Promote exchanges and relations between France and Japan
Both French and Japanese Societies of Oceanography have as main objective to promote relationship and exchanges between specialists of the two countries involved not only in the field of oceanography, but also in the development and production of natural and cultured marine resources. These relationships both friendly, cultural and scientific is therefore not confined to the field of academic science, but also to the exchange of knowledge and expertise particularly in the fields of fisheries, aquaculture or integrated management of coastlines and coastal areas. This is why a network of researchers, but also managers or marine producers join or accompany the initiative undertaken by the two societies and can facilitate contacts between actors. They are networks of knowledge and relations useful for the cooperation between the two countries for the sustainable management of marine resources.
Forge close ties around the sustainable exploitation of marine resources
If the networks of researchers and dissemination of academic knowledge are at the core of exchanges between these two learned societies , listening and mutual assistance between the French and Japanese maritime communities constitute one of the strengths of this cooperation.
Some examples illustrating these links that go beyond the professional or scientific relationship.
Mutual assistance between oyster farmers .
In the sixties, a disease affected wild and cultivated stocks of Portuguese oyster (Crassostrea angulata ). It must also be remembered that the production of flat oyster (Ostrea edulis ) were already very small at that time. The French oyster industry suffered an unprecedented crisis with very serious economic and social impacts. In 1966, the Director of the La Tremblade Research Station ( P. Trochan ) contacted the Professor Imai of Tohoku University to see if it was possible to export Japanese oyster spat rapidly .
With the help of the scientific advisor of the French Embassy in Japan ( M. Dupuis ) and the SFJO Japan created in 1960 by Professor Sasaki , Japanese scientists and professionals prepared with skill and celerety 20 parcels each containing 40kg of spats for a first trial.
Given the good growth and low mortality, 80 parcels were sent in 1967 and 10,000 the following year and 10 million of spat in 1969 was transported by air to relaunch the French oyster farming.
More than a moral support to mitigate the effects of the Tsunami.
March 11, 2011 , a tsunami of extreme violence fall on the coast of the province of Sanriku in the north- eastern part of Japan. This tsunami destroyed everything in its path and ravaged the port and aquaculture facilities and research laboratories necessary for the monitoring of marine resources.
Faced with this disaster , the presidents of France and SFJO, ADA (Association pour le Développement de l’Aquaculture) decided to provide the contribution of the two associations in the chain of solidarity that was created to help fishing communities and affected farmers. Meanwhile, SFJO Japan sets up a aquaculture support committee that manages the material and financial aid received.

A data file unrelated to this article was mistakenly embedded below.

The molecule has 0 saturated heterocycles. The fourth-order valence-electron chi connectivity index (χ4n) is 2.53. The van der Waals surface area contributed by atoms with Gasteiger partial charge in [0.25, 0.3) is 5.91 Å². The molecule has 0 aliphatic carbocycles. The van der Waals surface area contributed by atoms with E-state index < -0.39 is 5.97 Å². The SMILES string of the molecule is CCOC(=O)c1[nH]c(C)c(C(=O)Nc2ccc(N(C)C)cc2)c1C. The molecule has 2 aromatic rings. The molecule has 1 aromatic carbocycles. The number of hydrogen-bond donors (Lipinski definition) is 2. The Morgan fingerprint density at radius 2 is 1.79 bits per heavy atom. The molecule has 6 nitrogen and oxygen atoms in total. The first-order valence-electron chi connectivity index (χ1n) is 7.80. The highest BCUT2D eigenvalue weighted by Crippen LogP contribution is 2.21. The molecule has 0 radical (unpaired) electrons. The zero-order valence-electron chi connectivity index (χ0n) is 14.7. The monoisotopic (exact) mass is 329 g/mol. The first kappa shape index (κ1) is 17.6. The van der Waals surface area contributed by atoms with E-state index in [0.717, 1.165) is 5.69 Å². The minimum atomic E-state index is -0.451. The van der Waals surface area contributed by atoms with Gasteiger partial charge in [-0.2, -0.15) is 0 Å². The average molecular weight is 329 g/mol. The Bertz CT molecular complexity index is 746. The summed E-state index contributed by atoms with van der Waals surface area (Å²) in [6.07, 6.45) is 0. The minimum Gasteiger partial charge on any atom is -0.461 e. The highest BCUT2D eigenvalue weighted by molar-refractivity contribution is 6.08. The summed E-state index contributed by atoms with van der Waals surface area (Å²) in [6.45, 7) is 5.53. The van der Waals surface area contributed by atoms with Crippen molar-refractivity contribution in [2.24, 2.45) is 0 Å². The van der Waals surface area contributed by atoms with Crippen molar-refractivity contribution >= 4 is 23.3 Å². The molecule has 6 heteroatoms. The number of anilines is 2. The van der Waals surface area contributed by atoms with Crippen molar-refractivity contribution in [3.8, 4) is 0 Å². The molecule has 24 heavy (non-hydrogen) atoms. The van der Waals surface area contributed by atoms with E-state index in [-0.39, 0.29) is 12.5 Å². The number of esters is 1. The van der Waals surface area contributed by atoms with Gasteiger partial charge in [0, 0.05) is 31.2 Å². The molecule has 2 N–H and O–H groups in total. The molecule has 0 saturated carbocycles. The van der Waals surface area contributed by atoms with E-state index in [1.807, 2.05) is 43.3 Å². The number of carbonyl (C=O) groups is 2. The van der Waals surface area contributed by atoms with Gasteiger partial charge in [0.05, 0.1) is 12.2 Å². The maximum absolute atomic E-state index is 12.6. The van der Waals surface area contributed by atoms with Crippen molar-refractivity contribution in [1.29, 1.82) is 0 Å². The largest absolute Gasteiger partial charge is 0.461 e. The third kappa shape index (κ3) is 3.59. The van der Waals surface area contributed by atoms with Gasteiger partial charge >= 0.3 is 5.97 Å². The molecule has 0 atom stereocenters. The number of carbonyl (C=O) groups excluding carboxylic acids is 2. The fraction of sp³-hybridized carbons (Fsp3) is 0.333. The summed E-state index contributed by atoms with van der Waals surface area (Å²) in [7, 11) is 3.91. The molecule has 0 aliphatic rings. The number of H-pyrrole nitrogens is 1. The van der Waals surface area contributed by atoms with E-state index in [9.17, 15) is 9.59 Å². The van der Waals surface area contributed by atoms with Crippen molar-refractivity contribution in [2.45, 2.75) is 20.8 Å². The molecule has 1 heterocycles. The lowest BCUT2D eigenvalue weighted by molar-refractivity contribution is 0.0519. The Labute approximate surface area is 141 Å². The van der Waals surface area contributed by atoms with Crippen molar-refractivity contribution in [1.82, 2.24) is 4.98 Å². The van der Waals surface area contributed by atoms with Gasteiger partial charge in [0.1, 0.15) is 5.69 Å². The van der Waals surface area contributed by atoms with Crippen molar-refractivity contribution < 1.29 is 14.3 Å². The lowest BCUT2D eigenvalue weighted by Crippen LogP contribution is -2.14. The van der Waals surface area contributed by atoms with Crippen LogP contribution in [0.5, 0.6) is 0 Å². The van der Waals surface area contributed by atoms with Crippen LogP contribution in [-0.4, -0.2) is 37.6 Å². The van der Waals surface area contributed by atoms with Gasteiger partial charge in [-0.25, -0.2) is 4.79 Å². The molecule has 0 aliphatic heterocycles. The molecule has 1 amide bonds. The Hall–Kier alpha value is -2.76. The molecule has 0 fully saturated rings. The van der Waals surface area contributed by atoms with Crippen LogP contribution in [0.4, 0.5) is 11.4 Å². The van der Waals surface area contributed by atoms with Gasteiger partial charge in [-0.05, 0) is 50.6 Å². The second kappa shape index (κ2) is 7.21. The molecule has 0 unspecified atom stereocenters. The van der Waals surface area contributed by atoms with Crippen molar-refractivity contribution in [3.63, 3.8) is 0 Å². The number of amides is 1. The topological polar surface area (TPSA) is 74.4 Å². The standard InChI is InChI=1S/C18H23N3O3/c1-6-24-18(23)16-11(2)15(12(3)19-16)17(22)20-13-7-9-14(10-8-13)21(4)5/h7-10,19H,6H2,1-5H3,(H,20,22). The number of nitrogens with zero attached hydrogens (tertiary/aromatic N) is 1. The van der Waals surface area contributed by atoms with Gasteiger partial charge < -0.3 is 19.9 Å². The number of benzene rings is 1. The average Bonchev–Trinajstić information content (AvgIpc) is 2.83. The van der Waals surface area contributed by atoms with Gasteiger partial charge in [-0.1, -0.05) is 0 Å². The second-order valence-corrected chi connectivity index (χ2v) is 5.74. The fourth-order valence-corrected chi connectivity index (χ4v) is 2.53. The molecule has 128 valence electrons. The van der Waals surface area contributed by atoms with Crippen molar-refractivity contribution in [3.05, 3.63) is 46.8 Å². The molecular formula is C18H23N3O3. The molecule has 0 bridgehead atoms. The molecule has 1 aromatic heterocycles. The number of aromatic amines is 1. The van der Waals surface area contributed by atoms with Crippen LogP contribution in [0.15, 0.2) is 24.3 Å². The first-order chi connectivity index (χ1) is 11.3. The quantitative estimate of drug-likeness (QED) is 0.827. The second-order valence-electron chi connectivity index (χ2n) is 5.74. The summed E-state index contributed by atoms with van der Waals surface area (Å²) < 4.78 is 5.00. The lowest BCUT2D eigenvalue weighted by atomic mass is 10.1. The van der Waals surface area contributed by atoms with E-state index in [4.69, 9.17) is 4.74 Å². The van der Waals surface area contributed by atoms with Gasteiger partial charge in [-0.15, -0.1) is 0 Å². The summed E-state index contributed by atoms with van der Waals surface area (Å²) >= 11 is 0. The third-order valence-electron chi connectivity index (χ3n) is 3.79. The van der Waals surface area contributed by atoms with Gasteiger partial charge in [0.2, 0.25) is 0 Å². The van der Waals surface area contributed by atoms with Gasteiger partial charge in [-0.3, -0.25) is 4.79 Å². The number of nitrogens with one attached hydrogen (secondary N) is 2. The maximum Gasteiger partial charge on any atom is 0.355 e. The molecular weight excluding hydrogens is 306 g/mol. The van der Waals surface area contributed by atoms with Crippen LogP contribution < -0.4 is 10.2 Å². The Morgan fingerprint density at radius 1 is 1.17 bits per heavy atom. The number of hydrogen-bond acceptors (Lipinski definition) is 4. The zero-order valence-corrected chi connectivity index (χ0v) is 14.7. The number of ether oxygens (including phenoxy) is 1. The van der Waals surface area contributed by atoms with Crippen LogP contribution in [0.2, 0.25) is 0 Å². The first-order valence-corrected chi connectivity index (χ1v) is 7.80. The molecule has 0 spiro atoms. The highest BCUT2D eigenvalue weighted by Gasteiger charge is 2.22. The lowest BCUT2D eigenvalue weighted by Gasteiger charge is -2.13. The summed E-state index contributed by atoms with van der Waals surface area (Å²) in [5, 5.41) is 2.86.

July 29, 2011, the first scientific materials from France are routed: plankton nets to harvest the larvae of oysters, optical materials for plancton analysis. In December 2011 and in February 2012, visits of ADA and SFJO France are organized to demonstrate the support of the French community to Japanese oyster farmers.
This visit was completed in September 2011 with the arrival of a delegation of Japanese professionals in Britany and then by sending equipments for oyster cultivation in January 2012 thanks to the French oyster industry who have not forgotten the assistance previously provided by Japanese scientists and professionals. This shipment enables an accelerated start of the oyster industry, which has now almost achieved its level of production of the pre-tsunami period in this area heavily affected by the tsunami effects.
It is natural that during the last symposia representatives of professional organizations in fisheries and aquaculture actively participated in the exchanges and discussions on the management and future of marine resources and habitats .
Organize meetings on topics decided jointly by both academic societies .
It is a key objective of both societies. The first symposium took place in 1983 in Montpellier. The sixteenth was held in Japan in November 2015 at Shiogama in the Sendai province on the north-eastern coast of Japan. In recent years, interdisciplinary topics have been defined as they are a space for exchanges of knowledge that may help to better take into account the complexity of socio-ecosystems studied in a context of global change and sustainable management of goods and services provided by these natural systems.
We will find in the historical list of these meetings in the tab “symposia”, but the simple statement of the last two conferences that took place in France in 2013 and Japan in 2015 allows to better realize the very ecosystemic context of these topics:
In 2013, in cooperation with Ifremer and the University of Aix-Marseille, the two learned societies organized a symposium with the theme “Productivity Marine-disturbance and resilience of socio-ecosystems. “
In 2015, in cooperation with the Fisheries Research Agency, a symposium was organized on the theme “The sea under natural and human impacts: challenge to the future of Oceanography Earth.”
These events are not only places of scientific exchanges, but also proposals for research and development projects interesting the two countries.